By Rabbi Tuvia Bolton
A few days before Passover Joey, a non-religious ten year old Israeli child, came home after school to his non-religious home and announced that he wanted to ask a few questions.
“Of course my son” his father answered. “Let’s sit down and ask what you want.” “What type of questions do you have?” His mother asked as she gave her husband a glance of pride and humor. After all, what could be bothering a ten year old?
“Well” Joey began. “Today in school a rabbi came in and talked to us.” “Rabbi?!” his parents gasped surprise. “What type of rabbi?”
They shot angry glances at one another. Was the school allowing their Joey to be brainwashed?!
“A Rabbi from the Chabad House here. He’s young. I think you know him.” Joey answered, anxious to ask his questions. “Anyway he told us some things.”
“What things?” his mother asked worriedly.
“Well, like… is it true that the Jews were once slaves in Egypt?”
“Well, that is what it says in the Torah” Answered his father. “I guess it was true.”
“And that the Egyptians made the Jews suffer and work hard for hundreds of years?”
“Well, it could be.” His mother answered. “But that was a long time ago.”
“Yes, he said that it was a few thousand years ago. And is it true that someone called Moshe came to take them out?”
“Well, yes. That is the story.” His mother said.
“And then Israel sent bombers and jets to bomb the Egyptians until they let the Jews go?”
“What?!” his father said leaning forward in disbelief. “Bombers?! Jets? What type of nonsense is that!? Is that what he told you?!?”
“Well, not exactly.” Jody replied. “But if I told you what he said about plagues and stuff……you’d never believe it!!”
The story of leaving Egypt is truly fantastic; almost impossible to believe. Yet we are expected, indeed, commanded, to not only believe it but re-live it every Passover (Mishna Pesachim 10:5). And according to the Chassidic teachings, to do so each and every day (Tanya chap. 47)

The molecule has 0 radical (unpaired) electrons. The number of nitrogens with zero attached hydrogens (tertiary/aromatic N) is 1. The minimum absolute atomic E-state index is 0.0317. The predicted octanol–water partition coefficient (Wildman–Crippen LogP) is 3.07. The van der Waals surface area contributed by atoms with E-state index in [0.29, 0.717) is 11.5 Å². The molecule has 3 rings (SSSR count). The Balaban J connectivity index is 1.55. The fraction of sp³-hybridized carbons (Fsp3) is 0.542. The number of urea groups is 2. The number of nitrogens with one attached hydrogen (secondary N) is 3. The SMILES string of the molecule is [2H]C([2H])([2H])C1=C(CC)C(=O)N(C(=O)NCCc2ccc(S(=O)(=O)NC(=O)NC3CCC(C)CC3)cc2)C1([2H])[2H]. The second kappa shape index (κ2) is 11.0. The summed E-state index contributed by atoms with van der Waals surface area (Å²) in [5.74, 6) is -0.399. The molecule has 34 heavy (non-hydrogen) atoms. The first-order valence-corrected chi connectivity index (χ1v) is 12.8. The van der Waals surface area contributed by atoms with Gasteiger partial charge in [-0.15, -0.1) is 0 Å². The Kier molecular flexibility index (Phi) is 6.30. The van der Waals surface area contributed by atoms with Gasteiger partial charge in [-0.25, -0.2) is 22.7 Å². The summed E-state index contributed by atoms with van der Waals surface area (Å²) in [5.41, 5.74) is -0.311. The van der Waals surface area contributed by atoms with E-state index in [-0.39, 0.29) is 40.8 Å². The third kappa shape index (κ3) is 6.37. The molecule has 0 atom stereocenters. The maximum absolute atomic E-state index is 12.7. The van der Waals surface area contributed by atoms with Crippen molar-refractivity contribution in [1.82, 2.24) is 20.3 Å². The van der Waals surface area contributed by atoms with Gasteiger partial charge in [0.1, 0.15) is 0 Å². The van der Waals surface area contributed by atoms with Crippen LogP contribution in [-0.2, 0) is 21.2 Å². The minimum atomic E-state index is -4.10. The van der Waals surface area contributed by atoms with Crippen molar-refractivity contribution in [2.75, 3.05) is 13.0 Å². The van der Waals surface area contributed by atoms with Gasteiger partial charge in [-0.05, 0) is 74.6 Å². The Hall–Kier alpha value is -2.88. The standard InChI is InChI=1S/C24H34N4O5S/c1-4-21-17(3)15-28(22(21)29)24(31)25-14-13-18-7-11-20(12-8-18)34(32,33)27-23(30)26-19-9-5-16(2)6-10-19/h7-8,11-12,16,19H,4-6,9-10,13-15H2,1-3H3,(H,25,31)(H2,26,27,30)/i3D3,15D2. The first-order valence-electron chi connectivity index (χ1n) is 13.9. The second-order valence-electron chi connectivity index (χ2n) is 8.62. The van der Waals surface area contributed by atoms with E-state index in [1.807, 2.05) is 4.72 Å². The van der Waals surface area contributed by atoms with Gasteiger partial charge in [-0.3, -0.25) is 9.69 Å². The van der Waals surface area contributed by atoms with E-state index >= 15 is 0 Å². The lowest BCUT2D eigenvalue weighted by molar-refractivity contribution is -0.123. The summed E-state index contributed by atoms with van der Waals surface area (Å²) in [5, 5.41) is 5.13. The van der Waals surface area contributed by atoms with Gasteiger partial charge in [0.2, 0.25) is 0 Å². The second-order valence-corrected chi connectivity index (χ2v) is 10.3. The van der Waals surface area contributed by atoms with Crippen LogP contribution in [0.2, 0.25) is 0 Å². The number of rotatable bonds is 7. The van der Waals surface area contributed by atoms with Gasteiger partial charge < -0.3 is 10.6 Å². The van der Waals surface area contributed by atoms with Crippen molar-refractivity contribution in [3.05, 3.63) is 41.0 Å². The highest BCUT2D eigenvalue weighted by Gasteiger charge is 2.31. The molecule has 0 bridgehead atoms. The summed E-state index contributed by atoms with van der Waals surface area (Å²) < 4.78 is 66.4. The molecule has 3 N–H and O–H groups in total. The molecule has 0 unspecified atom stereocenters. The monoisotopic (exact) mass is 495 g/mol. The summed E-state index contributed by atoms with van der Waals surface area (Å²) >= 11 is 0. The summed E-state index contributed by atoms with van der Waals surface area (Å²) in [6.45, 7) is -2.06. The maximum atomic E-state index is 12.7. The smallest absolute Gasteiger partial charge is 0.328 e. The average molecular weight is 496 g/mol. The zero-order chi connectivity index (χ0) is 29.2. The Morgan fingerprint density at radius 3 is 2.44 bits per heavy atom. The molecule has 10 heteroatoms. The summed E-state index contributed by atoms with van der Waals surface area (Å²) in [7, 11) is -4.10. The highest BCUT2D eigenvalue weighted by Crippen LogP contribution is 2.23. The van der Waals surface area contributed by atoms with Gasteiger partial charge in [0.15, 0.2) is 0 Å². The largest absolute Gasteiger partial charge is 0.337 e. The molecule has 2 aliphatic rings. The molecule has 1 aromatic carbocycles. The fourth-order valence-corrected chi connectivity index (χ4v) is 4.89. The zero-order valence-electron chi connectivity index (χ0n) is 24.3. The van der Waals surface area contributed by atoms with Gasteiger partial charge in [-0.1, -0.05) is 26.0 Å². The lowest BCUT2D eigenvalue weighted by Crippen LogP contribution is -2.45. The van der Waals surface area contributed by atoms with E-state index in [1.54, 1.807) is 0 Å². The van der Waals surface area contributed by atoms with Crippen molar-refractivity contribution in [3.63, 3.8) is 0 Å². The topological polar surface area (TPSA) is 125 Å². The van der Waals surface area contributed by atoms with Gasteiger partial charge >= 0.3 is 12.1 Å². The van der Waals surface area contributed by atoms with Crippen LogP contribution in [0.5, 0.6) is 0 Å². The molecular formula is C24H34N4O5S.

It is the first of the Ten Commandments (I am G-d that took you from Egypt) and the basis of not just Judaism but of all mankind; namely that G-d is not just in heaven but rather that He is intimately involved in every detail of and has a precise plan for… every one of us humans.
This G-d proved to us and the entire world when He ‘personally’ took us from Egypt,
But the Torah tells us that back then all the miracles didn’t help much; even those Jews that saw the miracles and actually left Egypt worshiped the Golden Calf just a few months later! As the saying goes, “G-d could take the Jews from Egypt but He can’t take the Egypt out of the Jews. The Jews must take the Egypt out of themselves.”
So the above joke applies to each of us. The miracles must not be just Bible stories for religious people or something we believe will happen tomorrow. Rather we must leave our selfish thoughts and try to feel that this very moment G-d is creating us for a purpose; to do, say and think everything possible to be a positive influence to perfect the world…. to bring Moshiach.
As the Lubavitcher Rebbe said many times; “We should live NOW in the days of Moshiach.” Namely, to feel G-d and trust in G-d to the point that we never feel jealousy, hatred, competition, negativity, lust, or fear. But rather to look at ourselves as G-d does; with positive optimism and joy that we are who and what we are.
This is truly leaving our limitations.